The report by Kazakhstan's Ministry of Education and Science from 2007
did mention other reasons beside modernization - forging a national identity, marking a clear break with the colonial identity, improving the phonological representation of the language by the orthography, etc. (original report in Russian here
). However, the eventual switch to the Latin script only became official government policy in 2012, when President Nazarbayev proclaimed the Strategy "Kazakhstan-2050
", and his proclamation mainly focuses on the modernization arguments:
From 2025 we need to modernise our language to use Latin fonts and a Latin alphabet. We make this decision for the sake of the future of our children – it is necessary for Kazakhstan to enjoy full global integration. This will enable our children to have a better understanding of the English language, the internet and reinforce our desire to modernise the Kazakh language.
We should modernise the Kazakh language. It is necessary to make the language modern, to allow agreement on issues of terminology, permanently resolving the issues that come from translating foreign words into Kazakh language. These issues should not be resolved by disparate individuals – the Government should resolve this.
Even if politically and culturally distancing Kazakhstan from Russia was a factor, Nazarbayev won't stress this, at least for now. He has spent much of his tenure in power carefully balancing between the interests of Russia, China and the West, and positioning himself as a guarantor of inter-ethnic harmony within the country. Nevertheless, this action will likely be viewed with suspicion in Russia, especially in the larger context of increasing tensions
since 2014 (not to mention somewhat similar processes seemingly happening in Belarus
). On the other hand, Turkey will likely welcome this development, since they've been softly pushing for Latinization ever since the Turkic nations of the former USSR got their independence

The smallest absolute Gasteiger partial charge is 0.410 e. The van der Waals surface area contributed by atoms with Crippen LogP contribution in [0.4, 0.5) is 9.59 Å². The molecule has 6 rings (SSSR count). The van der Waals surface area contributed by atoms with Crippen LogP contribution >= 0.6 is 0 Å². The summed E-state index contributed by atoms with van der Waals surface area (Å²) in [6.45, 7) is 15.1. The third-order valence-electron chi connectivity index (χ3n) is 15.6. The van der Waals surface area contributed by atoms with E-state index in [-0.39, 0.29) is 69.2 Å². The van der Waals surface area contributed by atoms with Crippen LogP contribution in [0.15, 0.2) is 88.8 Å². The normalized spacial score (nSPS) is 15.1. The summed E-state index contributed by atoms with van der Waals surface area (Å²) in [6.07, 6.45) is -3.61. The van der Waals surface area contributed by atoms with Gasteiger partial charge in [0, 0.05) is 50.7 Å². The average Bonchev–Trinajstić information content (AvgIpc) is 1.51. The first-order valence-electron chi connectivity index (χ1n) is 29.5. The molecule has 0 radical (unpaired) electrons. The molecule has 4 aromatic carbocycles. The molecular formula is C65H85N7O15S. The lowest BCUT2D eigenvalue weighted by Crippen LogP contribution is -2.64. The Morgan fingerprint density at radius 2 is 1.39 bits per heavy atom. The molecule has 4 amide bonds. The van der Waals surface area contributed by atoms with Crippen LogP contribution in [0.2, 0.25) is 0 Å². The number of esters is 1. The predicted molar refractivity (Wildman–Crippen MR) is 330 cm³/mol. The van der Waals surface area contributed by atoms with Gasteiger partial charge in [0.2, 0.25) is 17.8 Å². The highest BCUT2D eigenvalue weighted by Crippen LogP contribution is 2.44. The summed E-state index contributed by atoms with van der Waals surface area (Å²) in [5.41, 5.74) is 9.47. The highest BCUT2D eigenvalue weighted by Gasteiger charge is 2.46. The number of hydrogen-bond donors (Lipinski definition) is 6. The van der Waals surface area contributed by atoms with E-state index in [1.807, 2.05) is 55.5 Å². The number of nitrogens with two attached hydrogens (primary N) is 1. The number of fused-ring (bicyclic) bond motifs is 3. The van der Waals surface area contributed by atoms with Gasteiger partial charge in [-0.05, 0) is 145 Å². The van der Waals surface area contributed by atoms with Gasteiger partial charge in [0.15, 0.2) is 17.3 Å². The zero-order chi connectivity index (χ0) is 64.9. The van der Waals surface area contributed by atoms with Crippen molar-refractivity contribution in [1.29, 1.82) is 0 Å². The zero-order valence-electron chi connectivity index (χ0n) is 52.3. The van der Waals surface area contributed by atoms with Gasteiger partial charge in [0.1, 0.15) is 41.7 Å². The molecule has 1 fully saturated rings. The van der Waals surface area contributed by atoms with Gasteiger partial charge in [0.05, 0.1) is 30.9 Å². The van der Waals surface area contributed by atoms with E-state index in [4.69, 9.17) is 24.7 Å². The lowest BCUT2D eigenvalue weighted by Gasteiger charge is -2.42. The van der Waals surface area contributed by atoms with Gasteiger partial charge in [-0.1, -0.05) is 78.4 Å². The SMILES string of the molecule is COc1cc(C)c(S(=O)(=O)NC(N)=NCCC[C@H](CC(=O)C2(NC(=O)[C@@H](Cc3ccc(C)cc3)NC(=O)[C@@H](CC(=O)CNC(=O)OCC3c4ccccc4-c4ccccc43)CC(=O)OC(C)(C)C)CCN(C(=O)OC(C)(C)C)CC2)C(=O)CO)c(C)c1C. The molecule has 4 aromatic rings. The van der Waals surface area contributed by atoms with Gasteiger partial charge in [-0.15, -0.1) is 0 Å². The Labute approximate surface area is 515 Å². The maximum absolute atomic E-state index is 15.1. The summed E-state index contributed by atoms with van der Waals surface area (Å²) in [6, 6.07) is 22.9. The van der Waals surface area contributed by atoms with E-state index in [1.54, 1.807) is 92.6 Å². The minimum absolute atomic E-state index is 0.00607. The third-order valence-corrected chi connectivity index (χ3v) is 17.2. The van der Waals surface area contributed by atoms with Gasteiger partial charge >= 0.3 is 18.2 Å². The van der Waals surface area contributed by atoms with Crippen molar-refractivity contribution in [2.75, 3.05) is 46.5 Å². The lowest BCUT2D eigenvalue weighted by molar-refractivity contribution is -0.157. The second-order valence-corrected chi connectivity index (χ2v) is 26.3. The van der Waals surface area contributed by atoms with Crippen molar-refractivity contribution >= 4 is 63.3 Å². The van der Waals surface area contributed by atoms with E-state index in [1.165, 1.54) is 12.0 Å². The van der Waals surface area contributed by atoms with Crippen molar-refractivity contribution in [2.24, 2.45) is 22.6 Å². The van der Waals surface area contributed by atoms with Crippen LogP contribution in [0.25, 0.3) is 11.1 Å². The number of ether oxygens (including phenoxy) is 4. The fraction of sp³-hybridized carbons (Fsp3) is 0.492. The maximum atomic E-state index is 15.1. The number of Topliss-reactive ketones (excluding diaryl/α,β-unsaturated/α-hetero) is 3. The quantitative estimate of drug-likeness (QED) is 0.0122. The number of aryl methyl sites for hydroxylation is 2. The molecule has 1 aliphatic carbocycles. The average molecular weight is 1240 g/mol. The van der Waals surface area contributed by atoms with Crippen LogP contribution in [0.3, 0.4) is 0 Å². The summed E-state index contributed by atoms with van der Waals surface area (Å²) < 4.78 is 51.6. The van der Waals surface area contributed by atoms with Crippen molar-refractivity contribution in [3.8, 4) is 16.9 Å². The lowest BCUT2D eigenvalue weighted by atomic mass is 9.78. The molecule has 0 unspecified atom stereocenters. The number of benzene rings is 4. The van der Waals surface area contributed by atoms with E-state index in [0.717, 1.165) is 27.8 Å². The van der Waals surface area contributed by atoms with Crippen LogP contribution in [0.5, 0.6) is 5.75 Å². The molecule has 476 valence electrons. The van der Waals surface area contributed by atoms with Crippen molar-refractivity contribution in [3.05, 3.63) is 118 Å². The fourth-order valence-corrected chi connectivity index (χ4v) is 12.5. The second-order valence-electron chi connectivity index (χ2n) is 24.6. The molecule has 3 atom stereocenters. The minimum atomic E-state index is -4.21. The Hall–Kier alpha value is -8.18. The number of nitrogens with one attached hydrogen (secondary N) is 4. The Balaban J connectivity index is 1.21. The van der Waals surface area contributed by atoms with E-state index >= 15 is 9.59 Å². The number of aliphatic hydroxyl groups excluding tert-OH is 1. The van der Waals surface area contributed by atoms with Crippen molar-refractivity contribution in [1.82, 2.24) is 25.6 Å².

It should be noted that there is a generally workable Kazakh Latin script currently used by Kazakhstan's official news agency
(and the Kazakh Wikipedia
has seen a peaceful coexistence of three scripts for years). There's probably still some questions left to resolve before they fully standardize it, like the treatment of loanwords and foreign proper names, but otherwise the groundwork has largely been laid.
I'd hesitate to call this a general trend, mostly because the process of Latinization has so far lead to very different results in the Turkic countries where it's been implemented. Azerbaijan, likely due to its geographic, linguistic and cultural closeness to Turkey, initiated the process early on and has for all intents and purposes finalized it, with a alphabet highly compatible with the Turkish one yet reflective of local distinctive features. On the other hand, both Turkmenistan and Uzbekistan hesitated for some time, ended up diverging from the models proposed by Turkey and still face a situation of parallel coexistence of two scripts with most people having clear preferences for one or the other. Politically both of these countries' leaders have been somewhat isolationist and therefore have expressed even less enthusiasm for Pan-Turkic initiatives than Kazakhstan, so it's hard to see their switch to Latin alphabets as a restoration of historical ties, the way the Azerbaijani switch has been portrayed. Detractors see those scripts less as modernization efforts and more as personal pet projects of the respective leaders (probably the reason why Uzbek-language opposition
media tend to default to Cyrillic). But then, it's not too late for Nazarbayev to introduce similar changes to the Turkish-based script and to create something similar to the Turkmen and Uzbek systems.